10. After I posted that note, I did some poking around on the web, and found a lot of sites that were offering free copies of v5.2 that had been cracked. I d/l'd a few of these cracks and none of them worked. Heh. I suspect that's an old page on Amazon and they haven't gotten around to 86ing it yet. Well, as it turns out, I have a bit of good news, at least. I went to the CDBXP website and d/l'd their latest version, installed it, and now its recognizing my CD/DVD drive again. That's a relief. It might not be the greatest, but it gets the job done.
  11. Well, apparently CD Architect lives on -- and is being marketed by Sony, no less. A bit too pricey for my tastes. Here's a link to v5.2 at Amazon: https://www.amazon.com/Sony-CD-Architect-5-2-Download/dp/B00DQG89XU
  12. I've been using CDBurnerXP for years -- until it decided to screw around with my computer's new CD/DVD drive. When I insert a new blank CD into the drive, CDBurnerXP sez the drive is empty. I've tried reinserting the disk, going though its settings menu, whatever limited means it has to offer, but it still sees my CDs as blank (I've tried 2 disks so far). So, I decided to try something else. I started with the Windows Media Player, but I couldn't figure out how to get it set up to burn what I wanted. Then I tried my iTunes player. Same sort of thing with it. I'm having lots of trouble just getting my tunes recognized and organized. At least they both saw the empty CD drive though, so I know there's nothing wrong with the drive -- I hope. -- Oh, full disclosure -- the music I'm trying to record is a group of my own compositions which I've already converted to .wav format using the 44.1/16 redbook standard. I know Cakewalk has the capability to burn CDs, but I heard from a user here, probably a few years back now, that Cakewalk's CD burning ability was rudimentary, so I've never tried it. One thing I like about CDBurnerXP is I can input my name as the composer and the album's name for each song. I dunno yet if I can do this with iTunes or WMP -- or Cakewalk, far as that goes. Whatever I end up with, assuming I can't get CDBXP to work again, I still want this ability. So, what do you use, and why do you like it? Is it a free application you found or does it cost money, and if so, how much? Or do you find that Cakewalk does what you need? I'm in the process of building a set of filenames for a burn in Cakewalk, so I'll know shortly.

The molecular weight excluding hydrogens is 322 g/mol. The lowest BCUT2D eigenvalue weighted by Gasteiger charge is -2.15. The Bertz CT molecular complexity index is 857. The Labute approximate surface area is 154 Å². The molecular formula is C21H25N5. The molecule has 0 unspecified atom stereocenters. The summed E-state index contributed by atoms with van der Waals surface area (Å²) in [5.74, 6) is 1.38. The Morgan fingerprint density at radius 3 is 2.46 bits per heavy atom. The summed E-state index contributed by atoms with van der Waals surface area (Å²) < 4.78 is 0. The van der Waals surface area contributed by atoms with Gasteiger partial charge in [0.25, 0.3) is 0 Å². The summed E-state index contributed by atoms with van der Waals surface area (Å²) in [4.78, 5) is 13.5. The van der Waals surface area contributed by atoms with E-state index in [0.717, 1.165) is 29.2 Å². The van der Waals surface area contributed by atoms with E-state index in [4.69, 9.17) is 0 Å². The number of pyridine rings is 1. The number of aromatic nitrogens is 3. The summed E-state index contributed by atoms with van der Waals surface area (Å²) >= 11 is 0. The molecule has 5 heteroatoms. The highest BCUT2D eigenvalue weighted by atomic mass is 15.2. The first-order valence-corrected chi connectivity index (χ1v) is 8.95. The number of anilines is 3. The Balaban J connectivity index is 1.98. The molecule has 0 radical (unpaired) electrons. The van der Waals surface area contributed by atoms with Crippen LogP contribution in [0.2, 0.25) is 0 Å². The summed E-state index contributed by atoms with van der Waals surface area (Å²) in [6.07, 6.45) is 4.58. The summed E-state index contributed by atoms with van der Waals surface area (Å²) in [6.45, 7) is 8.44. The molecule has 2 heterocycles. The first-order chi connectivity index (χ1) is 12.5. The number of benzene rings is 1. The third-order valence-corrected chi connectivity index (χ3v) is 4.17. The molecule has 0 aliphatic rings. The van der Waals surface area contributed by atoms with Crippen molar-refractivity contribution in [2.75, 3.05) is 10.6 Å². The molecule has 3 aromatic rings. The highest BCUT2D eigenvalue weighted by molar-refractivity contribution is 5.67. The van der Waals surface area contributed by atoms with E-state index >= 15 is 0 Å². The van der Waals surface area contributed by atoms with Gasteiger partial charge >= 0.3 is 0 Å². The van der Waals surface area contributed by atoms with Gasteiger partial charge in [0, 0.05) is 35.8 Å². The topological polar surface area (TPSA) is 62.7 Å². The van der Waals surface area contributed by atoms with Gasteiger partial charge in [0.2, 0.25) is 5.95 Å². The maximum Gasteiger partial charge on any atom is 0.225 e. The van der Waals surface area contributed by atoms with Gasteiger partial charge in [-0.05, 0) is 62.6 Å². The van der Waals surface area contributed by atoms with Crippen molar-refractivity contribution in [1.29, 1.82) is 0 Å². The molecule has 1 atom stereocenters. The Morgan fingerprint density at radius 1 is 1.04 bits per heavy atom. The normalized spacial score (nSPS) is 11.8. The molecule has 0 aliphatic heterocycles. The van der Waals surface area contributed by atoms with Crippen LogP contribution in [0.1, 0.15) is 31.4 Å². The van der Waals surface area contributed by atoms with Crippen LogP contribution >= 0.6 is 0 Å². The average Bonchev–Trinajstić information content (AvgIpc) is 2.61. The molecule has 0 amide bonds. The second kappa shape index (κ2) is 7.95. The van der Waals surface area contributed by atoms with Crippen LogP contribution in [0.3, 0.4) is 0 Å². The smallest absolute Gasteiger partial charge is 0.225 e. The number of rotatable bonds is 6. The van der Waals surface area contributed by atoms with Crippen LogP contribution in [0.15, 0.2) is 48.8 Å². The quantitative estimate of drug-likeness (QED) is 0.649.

13. That's pretty much my attitude as well. I mix for the best stuff I got, which right now are my reference monitors and some good phones. Oh, and I have a update for y'all. My new AKG K240 Studio phones arrived today. So far, I've had the opportunity to listen to two of my compositions, to which I ended up making some fairly substantial changes in the mix. I was hearing rather glaring things with these phones that my old closed-backs had missed entirely. This is good news and bad news. I'm glad I can hear so clearly now, but I was just about to put to bed three albums worth of material, but now it looks like I'm going to have to make at least one more pass through every piece of music before I'll be 100% satisfied -- if that's ever even a possibility. You know, if I had to describe what these phones feel like -- because of their open back design -- it's like I don't have any phones on at all, but that I'm just leaning in real close to my speakers to catch all the subtle nuances. In other words, they sound very natural with no coloration that I can detect -- so far. They're also very light and comfortable, and I think my wife will appreciate the open back designs, cuz now when she calls out my name from across the house, I can hear her. Used to be with my old phones, she'd have to poke me for me to know she wanted something.
  14. Years ago, a recording engineer told me that he mixed his music down for the 6x9 speaker found in the dash of most cars (this was the early 70s). I can recall being somewhat horrified at this, but you know what, he was being realistic. Fortunately, I won't be doing any live mixing. Just me and my gear in my man cave. Heh, I found this out with an old set of AKGs I have. The pleather coating flaked off years ago, leaving behind comfortable foam padding. Surprisingly, the foam hasn't rotted yet, and I bought those phones -- must be 18 years ago now.
  15. Thanks for the responses,guys! Rsinger, I try to split my time between my ears and my phones when I'm mixing. I like the overall level my monitors provide, but there are situations where the finer points are best listened to with phones. I mean I could crank my monitors, no problem, to hear the finer details, but best to keep peace in the house and all, so I use phones too. My existing phones, being closed back, almost totally seal me off from the outside environment, so I will continue to use them, but they'll be restricted to recording mostly, I suspect. John and Old Joad, thanks very much for that tip. I went over to Amazon and read up on the AKG K240 Studio cans and decided that this was definitely the way to go. So I bought 'em. Should be here in a couple days. I'll let y'all know what I think of 'em and just how much remixing I'm gonna have to do.